When working with high school teachers I recommend using a tag system rather than a notebook for every student. Like you said- it would get very hectic and with a limit of 250, it you take up a lot of space. 

 

Some specialist teachers I know keep a notebook for each grade and then use tags for students. 

 

At the end of the school year, export student notes and data at the end of the year as a HTML file and store it locally. You can do that easily through the desktop versions...

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Yeah, I know about the blog post, but I think it is wrong. Remember when we were hacked back in 2013 (two years after that blog post was written) and we all had to reset our passwords? That's because our passwords were stolen.

 

"Even though this information was accessed, the passwords stored by Evernote are protected by one-way encryption. (In technical terms, they are hashed and salted.)"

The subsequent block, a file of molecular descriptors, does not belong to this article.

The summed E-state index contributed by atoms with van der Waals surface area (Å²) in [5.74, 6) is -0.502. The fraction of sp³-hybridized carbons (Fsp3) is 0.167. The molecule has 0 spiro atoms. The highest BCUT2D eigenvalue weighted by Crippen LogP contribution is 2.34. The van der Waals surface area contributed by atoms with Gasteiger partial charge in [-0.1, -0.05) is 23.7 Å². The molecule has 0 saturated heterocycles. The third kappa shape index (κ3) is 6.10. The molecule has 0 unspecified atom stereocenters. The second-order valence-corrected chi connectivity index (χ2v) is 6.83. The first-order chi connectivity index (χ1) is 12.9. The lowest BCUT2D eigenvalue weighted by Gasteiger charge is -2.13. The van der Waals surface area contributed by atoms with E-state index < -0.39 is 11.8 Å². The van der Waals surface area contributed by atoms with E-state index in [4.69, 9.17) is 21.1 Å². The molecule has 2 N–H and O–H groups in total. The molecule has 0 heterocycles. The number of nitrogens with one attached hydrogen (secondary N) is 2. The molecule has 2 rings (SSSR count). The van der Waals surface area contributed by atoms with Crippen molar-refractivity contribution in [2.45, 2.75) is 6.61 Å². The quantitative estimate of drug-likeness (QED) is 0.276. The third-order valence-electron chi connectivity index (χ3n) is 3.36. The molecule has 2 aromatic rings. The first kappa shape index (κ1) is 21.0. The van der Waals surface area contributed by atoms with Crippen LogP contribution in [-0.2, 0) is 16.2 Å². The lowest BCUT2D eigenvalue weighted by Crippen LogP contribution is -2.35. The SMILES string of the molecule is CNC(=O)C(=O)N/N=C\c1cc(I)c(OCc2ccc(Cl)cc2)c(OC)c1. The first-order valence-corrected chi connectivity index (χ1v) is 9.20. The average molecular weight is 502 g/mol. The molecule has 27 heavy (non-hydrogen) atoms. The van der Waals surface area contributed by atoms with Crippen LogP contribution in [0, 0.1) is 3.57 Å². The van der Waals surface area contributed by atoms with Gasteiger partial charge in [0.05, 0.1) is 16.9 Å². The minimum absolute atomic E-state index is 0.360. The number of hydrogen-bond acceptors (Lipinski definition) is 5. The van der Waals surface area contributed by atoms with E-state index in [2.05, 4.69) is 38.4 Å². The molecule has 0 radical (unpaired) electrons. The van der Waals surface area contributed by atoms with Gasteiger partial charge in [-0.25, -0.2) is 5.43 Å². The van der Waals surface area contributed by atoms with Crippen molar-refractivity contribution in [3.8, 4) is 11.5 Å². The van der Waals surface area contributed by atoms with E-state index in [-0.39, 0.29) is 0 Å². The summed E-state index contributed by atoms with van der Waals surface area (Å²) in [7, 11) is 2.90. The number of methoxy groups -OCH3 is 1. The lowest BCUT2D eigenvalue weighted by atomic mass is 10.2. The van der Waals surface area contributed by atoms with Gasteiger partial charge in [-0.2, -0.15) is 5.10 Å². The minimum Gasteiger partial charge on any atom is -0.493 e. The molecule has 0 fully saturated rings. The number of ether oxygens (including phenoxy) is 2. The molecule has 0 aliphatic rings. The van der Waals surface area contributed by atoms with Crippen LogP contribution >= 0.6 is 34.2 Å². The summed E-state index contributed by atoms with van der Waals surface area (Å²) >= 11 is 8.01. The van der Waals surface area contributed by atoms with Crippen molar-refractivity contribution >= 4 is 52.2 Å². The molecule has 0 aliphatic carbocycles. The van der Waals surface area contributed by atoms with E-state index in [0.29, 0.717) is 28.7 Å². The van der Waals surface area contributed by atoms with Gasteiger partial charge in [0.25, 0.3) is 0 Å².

http://blog.evernote.com/blog/2013/03/02/security-notice-service-wide-password-reset/

 

I don't think Evernote is "lying," of course, but rather that they lack sufficient documentation. Your mistake (if one can call it that -- after all, you were quoting their site) is completely understandable. But, it is difficult to make informed decisions without up-to-date documentation, in my opinion. I am kind of a broken record on these forums when it comes to documentation -- sorry Evernote staff!

 

As for the free accounts, you are completely correct. I think the confusion (if there is any here) comes from the terminology we are using (again, documentation is lacking!!!). You can JOIN up to 100 notebooks (just like Premium users), but you can only SHARE one notebook as a free user (Evernote refers to these as "joined" and "shared" notebooks).